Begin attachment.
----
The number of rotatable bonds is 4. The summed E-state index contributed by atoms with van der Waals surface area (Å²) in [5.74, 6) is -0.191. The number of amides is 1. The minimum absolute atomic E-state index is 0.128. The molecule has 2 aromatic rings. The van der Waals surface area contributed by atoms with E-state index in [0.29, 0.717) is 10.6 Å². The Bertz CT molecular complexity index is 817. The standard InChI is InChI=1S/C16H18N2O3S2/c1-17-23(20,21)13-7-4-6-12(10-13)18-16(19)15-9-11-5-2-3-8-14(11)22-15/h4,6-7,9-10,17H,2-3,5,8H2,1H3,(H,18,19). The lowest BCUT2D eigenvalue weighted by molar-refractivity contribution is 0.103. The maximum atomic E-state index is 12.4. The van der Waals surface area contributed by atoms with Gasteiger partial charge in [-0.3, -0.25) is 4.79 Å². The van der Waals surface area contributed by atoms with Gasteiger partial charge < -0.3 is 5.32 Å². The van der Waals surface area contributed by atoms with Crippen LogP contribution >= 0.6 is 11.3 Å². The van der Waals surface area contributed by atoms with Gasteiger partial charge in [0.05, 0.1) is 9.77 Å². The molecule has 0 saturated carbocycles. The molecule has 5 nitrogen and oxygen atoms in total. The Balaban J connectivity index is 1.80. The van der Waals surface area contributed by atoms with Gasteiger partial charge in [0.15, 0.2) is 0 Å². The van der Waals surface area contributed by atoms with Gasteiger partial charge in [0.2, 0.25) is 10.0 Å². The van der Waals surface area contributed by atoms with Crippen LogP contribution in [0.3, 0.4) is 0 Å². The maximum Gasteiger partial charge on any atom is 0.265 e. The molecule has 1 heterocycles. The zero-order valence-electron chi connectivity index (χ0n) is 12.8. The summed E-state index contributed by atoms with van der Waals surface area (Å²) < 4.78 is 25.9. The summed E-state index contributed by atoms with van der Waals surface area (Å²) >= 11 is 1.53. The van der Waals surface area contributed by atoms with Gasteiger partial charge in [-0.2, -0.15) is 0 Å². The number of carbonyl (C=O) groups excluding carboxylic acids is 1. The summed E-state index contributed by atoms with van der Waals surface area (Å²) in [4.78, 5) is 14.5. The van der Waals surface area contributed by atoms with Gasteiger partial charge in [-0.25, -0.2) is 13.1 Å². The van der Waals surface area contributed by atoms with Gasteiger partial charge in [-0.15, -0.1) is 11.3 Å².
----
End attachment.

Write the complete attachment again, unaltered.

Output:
The number of rotatable bonds is 4. The summed E-state index contributed by atoms with van der Waals surface area (Å²) in [5.74, 6) is -0.191. The number of amides is 1. The minimum absolute atomic E-state index is 0.128. The molecule has 2 aromatic rings. The van der Waals surface area contributed by atoms with E-state index in [0.29, 0.717) is 10.6 Å². The Bertz CT molecular complexity index is 817. The standard InChI is InChI=1S/C16H18N2O3S2/c1-17-23(20,21)13-7-4-6-12(10-13)18-16(19)15-9-11-5-2-3-8-14(11)22-15/h4,6-7,9-10,17H,2-3,5,8H2,1H3,(H,18,19). The lowest BCUT2D eigenvalue weighted by molar-refractivity contribution is 0.103. The maximum atomic E-state index is 12.4. The van der Waals surface area contributed by atoms with Gasteiger partial charge in [-0.3, -0.25) is 4.79 Å². The van der Waals surface area contributed by atoms with Gasteiger partial charge < -0.3 is 5.32 Å². The van der Waals surface area contributed by atoms with Crippen LogP contribution >= 0.6 is 11.3 Å². The van der Waals surface area contributed by atoms with Gasteiger partial charge in [0.05, 0.1) is 9.77 Å². The molecule has 0 saturated carbocycles. The molecule has 5 nitrogen and oxygen atoms in total. The Balaban J connectivity index is 1.80. The van der Waals surface area contributed by atoms with Gasteiger partial charge in [0.15, 0.2) is 0 Å². The van der Waals surface area contributed by atoms with Gasteiger partial charge in [0.2, 0.25) is 10.0 Å². The van der Waals surface area contributed by atoms with Crippen LogP contribution in [0.3, 0.4) is 0 Å². The maximum Gasteiger partial charge on any atom is 0.265 e. The molecule has 1 heterocycles. The zero-order valence-electron chi connectivity index (χ0n) is 12.8. The summed E-state index contributed by atoms with van der Waals surface area (Å²) < 4.78 is 25.9. The summed E-state index contributed by atoms with van der Waals surface area (Å²) >= 11 is 1.53. The van der Waals surface area contributed by atoms with Gasteiger partial charge in [-0.2, -0.15) is 0 Å². The number of carbonyl (C=O) groups excluding carboxylic acids is 1. The summed E-state index contributed by atoms with van der Waals surface area (Å²) in [4.78, 5) is 14.5. The van der Waals surface area contributed by atoms with Gasteiger partial charge in [-0.25, -0.2) is 13.1 Å². The van der Waals surface area contributed by atoms with Gasteiger partial charge in [-0.15, -0.1) is 11.3 Å².